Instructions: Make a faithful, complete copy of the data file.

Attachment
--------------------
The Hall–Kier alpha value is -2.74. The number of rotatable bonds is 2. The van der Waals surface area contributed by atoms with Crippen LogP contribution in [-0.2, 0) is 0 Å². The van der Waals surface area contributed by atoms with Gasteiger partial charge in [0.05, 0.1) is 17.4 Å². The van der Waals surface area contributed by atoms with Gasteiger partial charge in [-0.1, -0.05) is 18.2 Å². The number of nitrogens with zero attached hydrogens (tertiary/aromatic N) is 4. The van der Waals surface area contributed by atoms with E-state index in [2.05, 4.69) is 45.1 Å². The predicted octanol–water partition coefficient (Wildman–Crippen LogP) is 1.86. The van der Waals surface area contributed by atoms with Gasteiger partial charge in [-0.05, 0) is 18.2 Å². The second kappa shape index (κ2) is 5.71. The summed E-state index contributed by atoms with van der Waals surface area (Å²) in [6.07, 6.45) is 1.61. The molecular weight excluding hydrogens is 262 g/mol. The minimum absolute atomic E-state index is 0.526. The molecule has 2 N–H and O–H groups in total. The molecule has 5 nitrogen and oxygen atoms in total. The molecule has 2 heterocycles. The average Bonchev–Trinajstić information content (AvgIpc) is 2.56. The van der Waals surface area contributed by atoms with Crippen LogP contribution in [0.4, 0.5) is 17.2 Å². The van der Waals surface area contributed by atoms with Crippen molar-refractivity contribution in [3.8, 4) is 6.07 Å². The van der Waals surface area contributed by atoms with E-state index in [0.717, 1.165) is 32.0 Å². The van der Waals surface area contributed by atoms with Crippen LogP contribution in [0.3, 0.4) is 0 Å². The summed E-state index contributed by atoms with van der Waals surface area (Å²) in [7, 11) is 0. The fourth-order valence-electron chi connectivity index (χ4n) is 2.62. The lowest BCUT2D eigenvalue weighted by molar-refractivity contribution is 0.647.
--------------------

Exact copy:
The Hall–Kier alpha value is -2.74. The number of rotatable bonds is 2. The van der Waals surface area contributed by atoms with Crippen LogP contribution in [-0.2, 0) is 0 Å². The van der Waals surface area contributed by atoms with Gasteiger partial charge in [0.05, 0.1) is 17.4 Å². The van der Waals surface area contributed by atoms with Gasteiger partial charge in [-0.1, -0.05) is 18.2 Å². The number of nitrogens with zero attached hydrogens (tertiary/aromatic N) is 4. The van der Waals surface area contributed by atoms with E-state index in [2.05, 4.69) is 45.1 Å². The predicted octanol–water partition coefficient (Wildman–Crippen LogP) is 1.86. The van der Waals surface area contributed by atoms with Gasteiger partial charge in [-0.05, 0) is 18.2 Å². The second kappa shape index (κ2) is 5.71. The summed E-state index contributed by atoms with van der Waals surface area (Å²) in [6.07, 6.45) is 1.61. The molecular weight excluding hydrogens is 262 g/mol. The minimum absolute atomic E-state index is 0.526. The molecule has 2 N–H and O–H groups in total. The molecule has 5 nitrogen and oxygen atoms in total. The molecule has 2 heterocycles. The average Bonchev–Trinajstić information content (AvgIpc) is 2.56. The van der Waals surface area contributed by atoms with Crippen LogP contribution in [0.4, 0.5) is 17.2 Å². The van der Waals surface area contributed by atoms with Crippen molar-refractivity contribution in [3.8, 4) is 6.07 Å². The van der Waals surface area contributed by atoms with E-state index in [0.717, 1.165) is 32.0 Å². The van der Waals surface area contributed by atoms with Crippen LogP contribution in [0.3, 0.4) is 0 Å². The summed E-state index contributed by atoms with van der Waals surface area (Å²) in [7, 11) is 0. The fourth-order valence-electron chi connectivity index (χ4n) is 2.62. The lowest BCUT2D eigenvalue weighted by molar-refractivity contribution is 0.647.